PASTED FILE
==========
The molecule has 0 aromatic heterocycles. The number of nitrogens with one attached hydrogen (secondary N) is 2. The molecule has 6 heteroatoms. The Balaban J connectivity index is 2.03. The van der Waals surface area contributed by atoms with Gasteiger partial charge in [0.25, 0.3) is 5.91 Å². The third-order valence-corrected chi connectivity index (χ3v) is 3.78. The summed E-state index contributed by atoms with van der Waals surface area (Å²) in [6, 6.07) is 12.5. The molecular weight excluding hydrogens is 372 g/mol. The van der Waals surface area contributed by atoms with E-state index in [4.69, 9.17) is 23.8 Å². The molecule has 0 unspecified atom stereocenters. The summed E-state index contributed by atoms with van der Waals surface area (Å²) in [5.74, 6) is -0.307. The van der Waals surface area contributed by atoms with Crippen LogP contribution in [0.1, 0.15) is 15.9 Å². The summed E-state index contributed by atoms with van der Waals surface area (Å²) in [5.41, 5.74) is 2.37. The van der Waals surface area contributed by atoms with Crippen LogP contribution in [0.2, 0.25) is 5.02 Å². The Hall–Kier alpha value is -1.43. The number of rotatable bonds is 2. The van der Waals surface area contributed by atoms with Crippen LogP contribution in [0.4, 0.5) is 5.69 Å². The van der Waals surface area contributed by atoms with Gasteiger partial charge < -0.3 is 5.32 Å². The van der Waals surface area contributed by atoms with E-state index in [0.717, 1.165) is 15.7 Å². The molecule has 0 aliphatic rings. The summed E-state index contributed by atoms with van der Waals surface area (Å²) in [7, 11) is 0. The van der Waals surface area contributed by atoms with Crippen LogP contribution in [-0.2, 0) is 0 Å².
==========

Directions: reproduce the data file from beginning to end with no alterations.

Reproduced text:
The molecule has 0 aromatic heterocycles. The number of nitrogens with one attached hydrogen (secondary N) is 2. The molecule has 6 heteroatoms. The Balaban J connectivity index is 2.03. The van der Waals surface area contributed by atoms with Gasteiger partial charge in [0.25, 0.3) is 5.91 Å². The third-order valence-corrected chi connectivity index (χ3v) is 3.78. The summed E-state index contributed by atoms with van der Waals surface area (Å²) in [6, 6.07) is 12.5. The molecular weight excluding hydrogens is 372 g/mol. The van der Waals surface area contributed by atoms with E-state index in [4.69, 9.17) is 23.8 Å². The molecule has 0 unspecified atom stereocenters. The summed E-state index contributed by atoms with van der Waals surface area (Å²) in [5.74, 6) is -0.307. The van der Waals surface area contributed by atoms with Crippen LogP contribution in [0.1, 0.15) is 15.9 Å². The summed E-state index contributed by atoms with van der Waals surface area (Å²) in [5.41, 5.74) is 2.37. The van der Waals surface area contributed by atoms with Crippen LogP contribution in [0.2, 0.25) is 5.02 Å². The Hall–Kier alpha value is -1.43. The number of rotatable bonds is 2. The van der Waals surface area contributed by atoms with Crippen LogP contribution in [0.4, 0.5) is 5.69 Å². The van der Waals surface area contributed by atoms with Gasteiger partial charge < -0.3 is 5.32 Å². The van der Waals surface area contributed by atoms with E-state index in [0.717, 1.165) is 15.7 Å². The molecule has 0 aliphatic rings. The summed E-state index contributed by atoms with van der Waals surface area (Å²) in [7, 11) is 0. The van der Waals surface area contributed by atoms with Crippen LogP contribution in [-0.2, 0) is 0 Å².